In the past targeted screening of neonate were performed like those who have family history of hearing loss or craniofacial abnormality or admitted to NICU. Now a days Universal Neonatal Hearing Screening programme is introduced in many developed countries which uses 2 phase screening paradigm.

Perform otoacoustic emission (OAE) on newborn 16-24 hours or may be upto 24 hours after birth. If baby pass this test they have normal hearing but if it is fail repeat test is done on 7th day. If baby passes on 7th day they have normal hearing but if baby fails this test baby is suspected to have hearing loss. Then BERA(Brainstem evoked response audiometry) test is performed which must be done before baby is 2 months of age so that if hearing deficit is there hearing aid can be fitted. These babies with hearing loss should undergo behavioral audiometry at 8 months, 12 months, 24 months and 36 months so that hearing threshold is updated for correction of hearing amplification. Those babies who pass the test they should have regular reassessment in a presence of risk factor.

If the neonate fails the universal neonatal screening programme then etiological workup can be done like

1. Screening for congenital infection

2. Imaging of inner ear

3. Genetic testing

4. Ophthalmologic screening

5.  Kidney USG

6.  ECG

7.  Thorough clinical examination for syndromic cause of congenital hearing loss

By doing etiological workup we can :

1. Provide answer to cause of hearing loss to parents

2. Provide accurate and precise genetic counselling

3. Provide relief from guilt of parents

4. Aid in management of hearing loss like hearing aid or cochlear implant or adapted     educational method

5. Prediction of progression of hearing loss to certain extent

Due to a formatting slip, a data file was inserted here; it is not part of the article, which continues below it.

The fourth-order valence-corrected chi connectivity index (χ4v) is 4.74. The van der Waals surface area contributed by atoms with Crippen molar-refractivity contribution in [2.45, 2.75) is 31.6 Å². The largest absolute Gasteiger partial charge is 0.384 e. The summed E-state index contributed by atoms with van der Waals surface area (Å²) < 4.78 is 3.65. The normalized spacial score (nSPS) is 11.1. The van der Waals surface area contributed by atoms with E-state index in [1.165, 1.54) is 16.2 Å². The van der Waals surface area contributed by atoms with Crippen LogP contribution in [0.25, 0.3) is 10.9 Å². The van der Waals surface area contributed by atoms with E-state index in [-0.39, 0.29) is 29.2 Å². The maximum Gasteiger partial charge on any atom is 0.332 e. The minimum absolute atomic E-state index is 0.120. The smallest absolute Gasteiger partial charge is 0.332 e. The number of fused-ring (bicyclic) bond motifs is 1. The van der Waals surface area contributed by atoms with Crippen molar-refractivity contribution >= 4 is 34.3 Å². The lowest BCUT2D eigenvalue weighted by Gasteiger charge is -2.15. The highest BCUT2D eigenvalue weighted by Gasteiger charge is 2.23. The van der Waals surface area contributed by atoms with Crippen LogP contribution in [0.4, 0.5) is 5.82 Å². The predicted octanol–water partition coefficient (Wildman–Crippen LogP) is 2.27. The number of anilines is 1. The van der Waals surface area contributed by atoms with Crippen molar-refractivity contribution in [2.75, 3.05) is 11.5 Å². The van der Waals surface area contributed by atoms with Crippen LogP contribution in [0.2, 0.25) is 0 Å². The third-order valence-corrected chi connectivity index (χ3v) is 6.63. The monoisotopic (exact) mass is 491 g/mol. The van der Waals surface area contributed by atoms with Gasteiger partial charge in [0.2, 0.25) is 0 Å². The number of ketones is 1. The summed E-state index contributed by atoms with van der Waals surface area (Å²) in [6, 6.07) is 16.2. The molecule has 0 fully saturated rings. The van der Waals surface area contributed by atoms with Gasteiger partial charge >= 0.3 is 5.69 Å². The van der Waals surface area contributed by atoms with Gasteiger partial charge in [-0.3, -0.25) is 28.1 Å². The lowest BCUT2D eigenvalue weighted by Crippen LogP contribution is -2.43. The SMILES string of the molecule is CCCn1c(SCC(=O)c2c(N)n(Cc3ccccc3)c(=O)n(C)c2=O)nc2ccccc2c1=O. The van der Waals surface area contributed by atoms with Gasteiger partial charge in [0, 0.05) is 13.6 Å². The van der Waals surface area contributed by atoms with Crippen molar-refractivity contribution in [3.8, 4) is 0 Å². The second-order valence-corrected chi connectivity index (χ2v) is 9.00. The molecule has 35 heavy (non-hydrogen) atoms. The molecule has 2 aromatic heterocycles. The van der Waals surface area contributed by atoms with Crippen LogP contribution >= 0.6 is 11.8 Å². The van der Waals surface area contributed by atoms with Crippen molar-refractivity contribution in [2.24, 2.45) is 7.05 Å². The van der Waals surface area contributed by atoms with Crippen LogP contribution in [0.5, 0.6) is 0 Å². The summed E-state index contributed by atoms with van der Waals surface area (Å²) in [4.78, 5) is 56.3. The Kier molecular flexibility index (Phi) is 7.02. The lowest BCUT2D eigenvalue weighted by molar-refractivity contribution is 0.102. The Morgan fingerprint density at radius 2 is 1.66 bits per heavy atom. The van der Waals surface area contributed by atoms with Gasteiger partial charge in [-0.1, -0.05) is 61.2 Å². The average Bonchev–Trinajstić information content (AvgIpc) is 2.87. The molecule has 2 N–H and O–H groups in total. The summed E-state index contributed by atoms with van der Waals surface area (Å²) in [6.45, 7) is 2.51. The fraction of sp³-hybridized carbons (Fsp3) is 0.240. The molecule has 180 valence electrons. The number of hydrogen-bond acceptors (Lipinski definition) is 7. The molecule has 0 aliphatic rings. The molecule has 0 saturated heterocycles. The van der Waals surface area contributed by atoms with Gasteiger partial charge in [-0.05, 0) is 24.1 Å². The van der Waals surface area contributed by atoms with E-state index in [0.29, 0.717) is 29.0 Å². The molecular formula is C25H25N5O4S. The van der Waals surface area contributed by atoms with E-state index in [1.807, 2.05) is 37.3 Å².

6. Identify coexisting medical problems that needs to be treated

7. Secure preventable risk factors for future hearing deterioration

Non-surgical treatment: Treatment of congenital cytomegalovirus infection can be done with antiviral medicine. Similarly other congenital infections can be treated.

Restoration of hearing:
Conventional hearing aids
Cochlear implant
Bone anchored hearing aids
Other surgical treatments specific for the disease

If the congenital hearing loss is identified before 6 months then children will have better receptive and expressive skills. If they are not treated before that they will fall behind their normal hearing peers in reading skills, cognition, socioemotional development. These children will have modest educational achievement and employment levels.

Human brain can develop language skills up to 3.5 years only .If children cannot hear by this age his language will not develop and he will be deaf mute. Newborn hearing screening programme has found to be extremely cost effective and instrumental in preventing deaf mutism in many countries. So we need to establish UNIVERSAL NEWBORN HEARING SCREENING programme in our country like most of the advanced countries .The long term benefits of this has been well established.


(Dr. Dev is Consultant ENT in National ENT Centre)

Last modified on 2021-08-10 12:48:35